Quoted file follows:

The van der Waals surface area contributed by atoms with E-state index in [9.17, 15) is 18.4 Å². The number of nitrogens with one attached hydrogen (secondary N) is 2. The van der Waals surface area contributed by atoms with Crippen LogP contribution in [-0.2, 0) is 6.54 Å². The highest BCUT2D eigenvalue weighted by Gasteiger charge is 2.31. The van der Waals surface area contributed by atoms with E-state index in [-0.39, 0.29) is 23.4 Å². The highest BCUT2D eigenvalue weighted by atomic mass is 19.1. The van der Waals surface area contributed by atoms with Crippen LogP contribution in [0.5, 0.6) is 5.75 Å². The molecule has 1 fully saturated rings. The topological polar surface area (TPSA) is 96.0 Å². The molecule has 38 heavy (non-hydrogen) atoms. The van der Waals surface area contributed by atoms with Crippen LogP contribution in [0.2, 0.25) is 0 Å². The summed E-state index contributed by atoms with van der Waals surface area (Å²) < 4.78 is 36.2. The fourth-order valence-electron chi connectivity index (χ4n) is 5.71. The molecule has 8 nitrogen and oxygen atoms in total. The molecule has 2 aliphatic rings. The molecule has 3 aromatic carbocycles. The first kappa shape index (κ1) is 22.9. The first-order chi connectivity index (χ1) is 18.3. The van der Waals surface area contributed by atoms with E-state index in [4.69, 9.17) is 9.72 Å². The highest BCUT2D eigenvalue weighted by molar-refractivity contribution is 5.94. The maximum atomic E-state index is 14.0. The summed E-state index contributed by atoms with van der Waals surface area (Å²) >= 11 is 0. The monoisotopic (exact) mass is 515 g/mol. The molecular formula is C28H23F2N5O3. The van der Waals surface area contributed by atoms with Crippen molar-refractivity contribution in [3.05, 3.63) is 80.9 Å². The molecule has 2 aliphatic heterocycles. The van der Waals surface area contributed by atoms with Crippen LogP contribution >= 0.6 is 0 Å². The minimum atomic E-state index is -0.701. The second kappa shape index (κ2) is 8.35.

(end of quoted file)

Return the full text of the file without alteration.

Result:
The van der Waals surface area contributed by atoms with E-state index in [9.17, 15) is 18.4 Å². The number of nitrogens with one attached hydrogen (secondary N) is 2. The van der Waals surface area contributed by atoms with Crippen LogP contribution in [-0.2, 0) is 6.54 Å². The highest BCUT2D eigenvalue weighted by Gasteiger charge is 2.31. The van der Waals surface area contributed by atoms with E-state index in [-0.39, 0.29) is 23.4 Å². The highest BCUT2D eigenvalue weighted by atomic mass is 19.1. The van der Waals surface area contributed by atoms with Crippen LogP contribution in [0.5, 0.6) is 5.75 Å². The molecule has 1 fully saturated rings. The topological polar surface area (TPSA) is 96.0 Å². The molecule has 38 heavy (non-hydrogen) atoms. The van der Waals surface area contributed by atoms with Crippen LogP contribution in [0.2, 0.25) is 0 Å². The summed E-state index contributed by atoms with van der Waals surface area (Å²) < 4.78 is 36.2. The fourth-order valence-electron chi connectivity index (χ4n) is 5.71. The molecule has 8 nitrogen and oxygen atoms in total. The molecule has 2 aliphatic rings. The molecule has 3 aromatic carbocycles. The first kappa shape index (κ1) is 22.9. The first-order chi connectivity index (χ1) is 18.3. The van der Waals surface area contributed by atoms with E-state index in [4.69, 9.17) is 9.72 Å². The highest BCUT2D eigenvalue weighted by molar-refractivity contribution is 5.94. The maximum atomic E-state index is 14.0. The summed E-state index contributed by atoms with van der Waals surface area (Å²) >= 11 is 0. The monoisotopic (exact) mass is 515 g/mol. The molecular formula is C28H23F2N5O3. The van der Waals surface area contributed by atoms with Crippen molar-refractivity contribution in [3.05, 3.63) is 80.9 Å². The molecule has 2 aliphatic heterocycles. The van der Waals surface area contributed by atoms with Crippen LogP contribution >= 0.6 is 0 Å². The minimum atomic E-state index is -0.701. The second kappa shape index (κ2) is 8.35.